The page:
6 days to the ending
23 Apr - 23 May, 2022
Hamzianpour & Kia is pleased to present an exhibition of new works by Elika Hedayat. Focusing on Hedayat’s intimate paintings and a new film, the exhibition shines a neon blacklight on her otherworldly realms and their constant transformation across beings and states of existence. Mutations is the Paris-based artist’s debut solo exhibition in the US.///
The small, personable, dense paintings of Hedayat are windows into another world. Bewildered protagonists make up a dreamscape with recurring motifs of biological systems, rhizomatic growths, and interconnected pathways. The paintings’ internally glowing sense of light feel like projections themselves, mental images of a world past or to come, or conjured in response to the current conditions of life on Earth. The implied narrative of Hedayat’s paintings key into her video work almost as frame stills, cinematic instances which hold time expansively in their stillness. Their painted layers and material depth invite the viewer to enter their space with mind and body, into a carefully conjured realm.
Wunderkrammers, or Cabinets of Curiosities, are recalled in Hedayat’s work because of their glimpses of an other-world, fragmented snippets across media attempting to reconstruct foreign universes. In Hedayat’s exhibition subjects and protagonists reappear across the paintings and animated film in different contexts and scenarios. Bodies take a central role: human forms, trees, fruiting bodies, bodies of water, sea creatures, organisms, and particles. Despite the pictures often feeling out of balance and dystopic, these bodies find symbiotic relationships with one another, taking on mutually beneficial roles which are both self-serving and selfless. When everything is constantly in flux and changing, giving and taking, the subject is in a continuous state of formation and dissolution. Mutation becomes the norm in Hedayat’s output, and stasis increasingly the derivation.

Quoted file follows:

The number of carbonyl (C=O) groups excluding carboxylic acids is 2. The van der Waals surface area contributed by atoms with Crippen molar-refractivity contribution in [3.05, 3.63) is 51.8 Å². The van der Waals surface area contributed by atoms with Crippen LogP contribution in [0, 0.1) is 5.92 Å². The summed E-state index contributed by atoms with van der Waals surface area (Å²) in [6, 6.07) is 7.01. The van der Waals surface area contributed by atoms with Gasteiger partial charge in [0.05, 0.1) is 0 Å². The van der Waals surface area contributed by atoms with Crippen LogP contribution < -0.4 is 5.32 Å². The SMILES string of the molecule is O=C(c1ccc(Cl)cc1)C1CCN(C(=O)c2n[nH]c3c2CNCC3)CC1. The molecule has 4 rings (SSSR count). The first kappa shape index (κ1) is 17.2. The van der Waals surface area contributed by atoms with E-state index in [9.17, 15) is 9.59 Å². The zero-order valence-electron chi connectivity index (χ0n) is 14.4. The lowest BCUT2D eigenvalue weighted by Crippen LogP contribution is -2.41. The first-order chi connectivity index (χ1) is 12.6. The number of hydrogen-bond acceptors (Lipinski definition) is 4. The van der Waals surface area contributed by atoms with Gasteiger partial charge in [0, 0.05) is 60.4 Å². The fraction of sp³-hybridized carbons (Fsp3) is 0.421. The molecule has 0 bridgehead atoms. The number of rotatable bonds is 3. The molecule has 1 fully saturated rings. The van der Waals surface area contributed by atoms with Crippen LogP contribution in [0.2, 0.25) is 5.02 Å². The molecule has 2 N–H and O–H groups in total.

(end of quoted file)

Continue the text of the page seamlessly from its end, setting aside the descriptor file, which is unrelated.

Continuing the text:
With all works in the exhibitions titled Mutations, Hedayat continues her interest in transformation and constant change. Individual characters are both obliterated and sharply rendered, meanwhile micro and macro scales converge, and destruction and construction flow seamlessly end to end. Value judgements are upended as a tree becomes a virus, a humanoid decomposes into fungal forms, animals collaborate with bacteria. Everything in this world is, regardless of purpose, design, or intension, for better or worst. This mutation is not very soft or kind to see, but it disturbs softly, necessarily.
The correlations from Hedayat’s world to our own are not direct and better understood when felt through the dark atmosphere her paintings inhabit. Bodies, ideologies, and politics similarly experience their own mutations and transitions, intentionally and consequently. Chaotic yet settled, her paintings recall the moralistically minded work of Flemish painters Hieronymus Bosch and Pieter Breughel the Elder. While now based in Paris, Hedayat grew up in Tehran, which formed a bedrock of cultural imagination out of which she works. From painted scenes on café walls to ancient mythological cosmologies, her work is deeply rooted in a shared Iranian heritage. Yet they hold just as much in common with the Flemish painters, or Carravagio’s sense of light, or science fiction illustrators. After drilling down, past the decades and centuries of cultural production, human desire to change the world is a groundwater which has been drawn from for eternity, a body into which utopia and dystopia flow, chaos and calm, agency and helplessness. With this exhibition Hedayat opens a dreamlike window into other realms of being regardless of whether we like it or not.